Randomized Algorithms and Probabilistic Analysis of Algorithms

Advanced Course, 2+1

Basic Information

Lectures:Monday, 16:15 - 18:00, E1 4 024
Lecturers:Thomas Kesselheim and Kurt Mehlhorn
First lecture:April 25, 2015
Tutorials:Wednesday, 10:00 - 12:00, E 1 4 023, biweekly
Assistant:Pavel Kolev
First tutorial:TBA
Prerequisites:Basic knowledge in algorithms and stochastic


Randomization is a helpful tool when designing algorithms. When there are many possible options many of which are good, it is a lot easier to have the algorithm flip a coin rather than describing an appropriate deterministic rule. Also, worst-case effects might be avoided this way. For these reasons, many practical algorithms use randomization, such as for example primality testing in cryptography. In other case, the input to an algorithm itself can already be assumed to be probabilistic. For example, sorting algorithms often have a bad worst-case running time only due to a single instance, which is very unlikely to occur in a real input. In these cases it make sense to analyze algorithms under probabilistic input models.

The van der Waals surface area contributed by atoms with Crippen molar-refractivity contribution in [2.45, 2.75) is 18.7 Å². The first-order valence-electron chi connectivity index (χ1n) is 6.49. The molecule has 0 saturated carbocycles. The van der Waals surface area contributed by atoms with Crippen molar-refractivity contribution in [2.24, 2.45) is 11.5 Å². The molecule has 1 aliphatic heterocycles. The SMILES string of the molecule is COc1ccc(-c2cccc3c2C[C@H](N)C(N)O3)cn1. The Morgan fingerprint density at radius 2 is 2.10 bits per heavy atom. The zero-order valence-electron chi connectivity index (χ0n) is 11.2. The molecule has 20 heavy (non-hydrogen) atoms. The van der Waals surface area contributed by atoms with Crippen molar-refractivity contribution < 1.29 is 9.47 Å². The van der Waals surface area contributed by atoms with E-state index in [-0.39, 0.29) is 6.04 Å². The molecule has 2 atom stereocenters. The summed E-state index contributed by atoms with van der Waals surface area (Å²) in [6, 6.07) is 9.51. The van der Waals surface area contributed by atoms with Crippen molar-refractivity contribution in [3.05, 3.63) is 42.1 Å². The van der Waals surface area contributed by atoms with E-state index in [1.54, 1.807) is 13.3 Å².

In this course, we will introduce you to the foundations of randomized algorithms and probabilistic analysis of algorithms. We will cover different combinatorial settings such as load balancing, sorting, and network and graph problems.


There will be oral exams after the lecture period by individual appointment. You are required to get 50 % of the points in the exercises to take the exam.

Exercise Sets

Exercise SetDue dateTutorial Session
Exercise Set 1May 9May 11
Exercise Set 2May 30June 1
Exercise Set 3June 13June 15
Exercise Set 4June 27June 29
Exercise Set 5July 11July 13
Exercise Set 6July 25July 27

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  • Randomized Algorithms by Motwani/Raghavan 
  • Probability and Computing by Mitzenmacher/Upfal 
  • Chapter 13 in Algorithm Design by Kleinberg/Tardos available online (see sample chapters)